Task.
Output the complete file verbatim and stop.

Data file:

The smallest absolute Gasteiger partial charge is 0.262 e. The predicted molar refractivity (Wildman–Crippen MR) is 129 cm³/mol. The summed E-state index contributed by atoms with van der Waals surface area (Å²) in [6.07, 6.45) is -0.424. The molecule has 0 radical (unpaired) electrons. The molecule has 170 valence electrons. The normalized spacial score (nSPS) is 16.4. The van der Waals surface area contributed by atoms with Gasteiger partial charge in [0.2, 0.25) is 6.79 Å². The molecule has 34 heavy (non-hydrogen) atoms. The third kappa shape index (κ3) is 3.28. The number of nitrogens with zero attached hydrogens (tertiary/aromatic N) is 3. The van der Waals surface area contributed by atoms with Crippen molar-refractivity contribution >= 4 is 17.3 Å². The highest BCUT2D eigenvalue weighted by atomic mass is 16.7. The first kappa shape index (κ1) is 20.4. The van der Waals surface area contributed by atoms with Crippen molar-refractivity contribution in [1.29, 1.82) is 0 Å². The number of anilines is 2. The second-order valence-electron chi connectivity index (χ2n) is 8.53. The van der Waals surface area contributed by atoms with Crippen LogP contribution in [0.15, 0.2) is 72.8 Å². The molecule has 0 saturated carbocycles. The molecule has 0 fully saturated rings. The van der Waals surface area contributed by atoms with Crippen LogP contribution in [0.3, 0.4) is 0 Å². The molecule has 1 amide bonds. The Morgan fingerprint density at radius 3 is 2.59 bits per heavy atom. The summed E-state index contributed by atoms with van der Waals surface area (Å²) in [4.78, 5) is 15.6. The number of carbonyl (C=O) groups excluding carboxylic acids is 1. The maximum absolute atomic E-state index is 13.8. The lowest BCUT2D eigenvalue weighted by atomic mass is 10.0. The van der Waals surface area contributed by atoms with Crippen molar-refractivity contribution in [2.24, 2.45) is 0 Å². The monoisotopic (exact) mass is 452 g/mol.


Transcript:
The smallest absolute Gasteiger partial charge is 0.262 e. The predicted molar refractivity (Wildman–Crippen MR) is 129 cm³/mol. The summed E-state index contributed by atoms with van der Waals surface area (Å²) in [6.07, 6.45) is -0.424. The molecule has 0 radical (unpaired) electrons. The molecule has 170 valence electrons. The normalized spacial score (nSPS) is 16.4. The van der Waals surface area contributed by atoms with Gasteiger partial charge in [0.2, 0.25) is 6.79 Å². The molecule has 34 heavy (non-hydrogen) atoms. The third kappa shape index (κ3) is 3.28. The number of nitrogens with zero attached hydrogens (tertiary/aromatic N) is 3. The van der Waals surface area contributed by atoms with Crippen molar-refractivity contribution >= 4 is 17.3 Å². The highest BCUT2D eigenvalue weighted by atomic mass is 16.7. The first kappa shape index (κ1) is 20.4. The van der Waals surface area contributed by atoms with Crippen molar-refractivity contribution in [1.29, 1.82) is 0 Å². The number of anilines is 2. The second-order valence-electron chi connectivity index (χ2n) is 8.53. The van der Waals surface area contributed by atoms with Crippen LogP contribution in [0.15, 0.2) is 72.8 Å². The molecule has 0 saturated carbocycles. The molecule has 0 fully saturated rings. The van der Waals surface area contributed by atoms with Crippen LogP contribution in [0.3, 0.4) is 0 Å². The molecule has 1 amide bonds. The Morgan fingerprint density at radius 3 is 2.59 bits per heavy atom. The summed E-state index contributed by atoms with van der Waals surface area (Å²) in [4.78, 5) is 15.6. The number of carbonyl (C=O) groups excluding carboxylic acids is 1. The maximum absolute atomic E-state index is 13.8. The lowest BCUT2D eigenvalue weighted by atomic mass is 10.0. The van der Waals surface area contributed by atoms with Crippen molar-refractivity contribution in [2.24, 2.45) is 0 Å². The monoisotopic (exact) mass is 452 g/mol.